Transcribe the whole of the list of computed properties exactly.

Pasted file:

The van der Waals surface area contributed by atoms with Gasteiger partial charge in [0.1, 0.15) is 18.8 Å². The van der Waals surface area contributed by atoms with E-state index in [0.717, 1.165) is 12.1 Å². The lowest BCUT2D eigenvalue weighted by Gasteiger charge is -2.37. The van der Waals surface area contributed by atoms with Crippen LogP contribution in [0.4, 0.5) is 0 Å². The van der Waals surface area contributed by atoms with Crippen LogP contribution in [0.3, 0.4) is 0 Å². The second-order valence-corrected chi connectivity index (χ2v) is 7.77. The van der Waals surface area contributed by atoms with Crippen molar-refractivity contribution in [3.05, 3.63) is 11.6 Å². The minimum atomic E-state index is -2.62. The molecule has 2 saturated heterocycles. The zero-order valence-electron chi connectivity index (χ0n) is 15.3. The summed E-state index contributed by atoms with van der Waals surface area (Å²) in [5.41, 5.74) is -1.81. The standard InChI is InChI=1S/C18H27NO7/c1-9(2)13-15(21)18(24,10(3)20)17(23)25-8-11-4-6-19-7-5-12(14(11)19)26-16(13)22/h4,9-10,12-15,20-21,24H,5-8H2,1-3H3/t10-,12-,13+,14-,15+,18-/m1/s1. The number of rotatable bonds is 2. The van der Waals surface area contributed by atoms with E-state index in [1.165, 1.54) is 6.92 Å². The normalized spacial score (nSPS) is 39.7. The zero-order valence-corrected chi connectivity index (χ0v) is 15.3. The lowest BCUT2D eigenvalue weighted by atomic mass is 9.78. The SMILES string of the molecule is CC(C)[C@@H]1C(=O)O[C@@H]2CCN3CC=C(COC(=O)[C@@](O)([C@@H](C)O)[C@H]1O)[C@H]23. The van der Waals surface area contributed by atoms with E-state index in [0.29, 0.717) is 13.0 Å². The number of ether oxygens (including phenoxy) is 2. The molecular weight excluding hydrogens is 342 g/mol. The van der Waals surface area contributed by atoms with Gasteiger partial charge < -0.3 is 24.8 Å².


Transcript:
The van der Waals surface area contributed by atoms with Gasteiger partial charge in [0.1, 0.15) is 18.8 Å². The van der Waals surface area contributed by atoms with E-state index in [0.717, 1.165) is 12.1 Å². The lowest BCUT2D eigenvalue weighted by Gasteiger charge is -2.37. The van der Waals surface area contributed by atoms with Crippen LogP contribution in [0.4, 0.5) is 0 Å². The van der Waals surface area contributed by atoms with Crippen LogP contribution in [0.3, 0.4) is 0 Å². The second-order valence-corrected chi connectivity index (χ2v) is 7.77. The van der Waals surface area contributed by atoms with Crippen molar-refractivity contribution in [3.05, 3.63) is 11.6 Å². The minimum atomic E-state index is -2.62. The molecule has 2 saturated heterocycles. The zero-order valence-electron chi connectivity index (χ0n) is 15.3. The summed E-state index contributed by atoms with van der Waals surface area (Å²) in [5.41, 5.74) is -1.81. The standard InChI is InChI=1S/C18H27NO7/c1-9(2)13-15(21)18(24,10(3)20)17(23)25-8-11-4-6-19-7-5-12(14(11)19)26-16(13)22/h4,9-10,12-15,20-21,24H,5-8H2,1-3H3/t10-,12-,13+,14-,15+,18-/m1/s1. The number of rotatable bonds is 2. The van der Waals surface area contributed by atoms with E-state index in [1.165, 1.54) is 6.92 Å². The normalized spacial score (nSPS) is 39.7. The zero-order valence-corrected chi connectivity index (χ0v) is 15.3. The lowest BCUT2D eigenvalue weighted by atomic mass is 9.78. The SMILES string of the molecule is CC(C)[C@@H]1C(=O)O[C@@H]2CCN3CC=C(COC(=O)[C@@](O)([C@@H](C)O)[C@H]1O)[C@H]23. The van der Waals surface area contributed by atoms with E-state index in [0.29, 0.717) is 13.0 Å². The number of ether oxygens (including phenoxy) is 2. The molecular weight excluding hydrogens is 342 g/mol. The van der Waals surface area contributed by atoms with Gasteiger partial charge < -0.3 is 24.8 Å².